Cuspinianus, meanwhile, was a leading figure at the University of Vienna and in the humanist movement in the German lands more broadly; he was also a courtier and diplomat of the Emperor Maximilian, and would be one of the negotiators of the 1515 double marriage between the Habsburgs and the Jagiellonians (the east-central European royal house that is the subject of Somerville Fellow Natalia Nowakowska’s major research project).  Before that, however, he led the efforts supported by other German humanists who had frequented Venice to bring Aldus to Austria to set up an Academy under Maximilian’s patronage – though, like so many plans depending on Maximilian, this one fell through.  Still, we might read the exchange of manuscript and dedication between Cuspinianus and Aldus as a form of networking, by which the former gained from the Venetian’s élan and Aldus strengthened some potentially profitable connections.  The copy of Valerius Maximus now at Somerville is the only complete copy in Oxford of the 1503 edition.

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Renaissance humanists are often portrayed as opportunists and careerists, philosophically and politically uncommitted, but they were united by a different ideal: they believed in a renovation of society through the literary revival of antiquity.  The humanists simply knew what all scholars nowadays are discovering: without support, there is no scholarship.  If we misunderstand them, it is in part because we don’t like to look in the mirror too closely and consider what exactly our great ideals are.

None of this, however, was a surprise to Anna Davies.  Like Aldus, she owed her intellectual formation to Rome, but then built her career elsewhere.  The Renaissance philology practiced by Aldus and his colleagues involved correcting ancient texts and even debating the pronunciation of classical Greek; they were fascinated by mysterious scripts and undeciphered languages.  Prof. Davies produced the first-ever lexicon of Mycenaean Greek, which language was written in Linear B, and was an expert in the languages of ancient Anatolia, deciphering the Luwian hieroglyphics.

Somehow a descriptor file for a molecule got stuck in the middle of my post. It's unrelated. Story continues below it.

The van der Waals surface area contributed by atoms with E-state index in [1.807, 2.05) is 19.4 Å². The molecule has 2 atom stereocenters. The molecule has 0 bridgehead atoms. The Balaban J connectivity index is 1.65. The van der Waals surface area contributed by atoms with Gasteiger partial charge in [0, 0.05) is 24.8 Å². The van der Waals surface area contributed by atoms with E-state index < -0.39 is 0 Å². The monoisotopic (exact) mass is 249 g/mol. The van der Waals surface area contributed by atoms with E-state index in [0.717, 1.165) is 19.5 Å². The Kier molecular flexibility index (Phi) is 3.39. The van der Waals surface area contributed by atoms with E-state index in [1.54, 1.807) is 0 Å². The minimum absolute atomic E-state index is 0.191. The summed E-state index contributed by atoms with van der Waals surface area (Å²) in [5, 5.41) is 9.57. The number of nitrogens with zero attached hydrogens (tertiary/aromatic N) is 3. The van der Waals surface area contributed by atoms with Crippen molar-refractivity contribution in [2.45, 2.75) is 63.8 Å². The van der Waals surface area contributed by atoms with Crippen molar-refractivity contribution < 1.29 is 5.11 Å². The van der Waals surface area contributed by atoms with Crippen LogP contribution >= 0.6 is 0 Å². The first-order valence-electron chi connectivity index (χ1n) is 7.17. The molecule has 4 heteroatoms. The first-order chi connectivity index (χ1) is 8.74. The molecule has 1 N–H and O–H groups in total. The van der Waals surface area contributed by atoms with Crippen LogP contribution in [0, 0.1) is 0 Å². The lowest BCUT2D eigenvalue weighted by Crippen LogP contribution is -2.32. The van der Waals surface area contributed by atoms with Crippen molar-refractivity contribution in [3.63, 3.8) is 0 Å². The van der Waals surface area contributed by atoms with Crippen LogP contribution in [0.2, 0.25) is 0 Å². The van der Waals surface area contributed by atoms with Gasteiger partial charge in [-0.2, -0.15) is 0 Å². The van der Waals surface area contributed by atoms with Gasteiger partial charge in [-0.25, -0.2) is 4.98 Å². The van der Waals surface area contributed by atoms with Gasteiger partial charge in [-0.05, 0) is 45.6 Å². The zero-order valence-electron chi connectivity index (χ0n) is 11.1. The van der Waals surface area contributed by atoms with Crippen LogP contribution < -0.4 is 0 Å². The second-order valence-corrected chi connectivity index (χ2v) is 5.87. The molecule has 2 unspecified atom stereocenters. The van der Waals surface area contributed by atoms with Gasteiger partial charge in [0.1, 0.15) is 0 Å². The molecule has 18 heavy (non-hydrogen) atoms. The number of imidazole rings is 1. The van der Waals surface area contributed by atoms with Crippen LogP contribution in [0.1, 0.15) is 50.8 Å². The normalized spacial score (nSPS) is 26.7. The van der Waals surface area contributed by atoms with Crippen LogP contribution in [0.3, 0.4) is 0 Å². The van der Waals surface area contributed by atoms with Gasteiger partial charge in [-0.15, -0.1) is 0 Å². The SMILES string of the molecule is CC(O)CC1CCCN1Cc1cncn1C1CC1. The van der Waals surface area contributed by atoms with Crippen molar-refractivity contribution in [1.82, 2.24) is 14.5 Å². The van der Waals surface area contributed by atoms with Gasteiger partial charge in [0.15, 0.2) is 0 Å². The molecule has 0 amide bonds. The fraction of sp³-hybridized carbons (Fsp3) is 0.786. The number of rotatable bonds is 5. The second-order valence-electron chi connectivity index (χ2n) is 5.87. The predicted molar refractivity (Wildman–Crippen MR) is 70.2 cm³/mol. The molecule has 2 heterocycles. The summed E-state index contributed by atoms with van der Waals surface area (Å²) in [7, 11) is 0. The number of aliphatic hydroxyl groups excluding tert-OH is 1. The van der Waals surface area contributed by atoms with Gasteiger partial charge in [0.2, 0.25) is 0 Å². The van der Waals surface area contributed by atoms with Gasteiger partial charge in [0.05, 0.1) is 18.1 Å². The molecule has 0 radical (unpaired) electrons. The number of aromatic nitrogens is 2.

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She also published extensively on the history of philology, and, with this strong sense of its past, became a tireless promoter of her discipline.  She inherited a subject whose future in Oxford was uncertain; she left it with the chair endowed in perpetuity.  Yet none of this would have been possible without her efforts to secure the real foundations of that future, the generations of students she supported.  Colleagues who tell me of her office overflowing with books – so much so that she even had to colonize nearby rooms to house them all – bring to my mind the highest praise of Erasmus for his friend and mentor: ‘Aldus is building a library which knows no walls save those of the world itself’.

When Thomas More wrote his Utopia (a work celebrating its own 500th anniversary this year), he told of how the denizens of that island needed only be shown some books printed by Aldus and had the process generally described for them to discover and perfect for themselves the entire art of printing – so great was their love for learning.  Printing may no longer be the art of the future – a development which, incidentally, would not have frightened Aldus in the least – but it is the history of the age of new media in which we live.  New insights will doubtless follow the new perspectives our time allows.  One looks forward to all the unanticipated consequences these books may have for the next generation of Somerville scholars and students.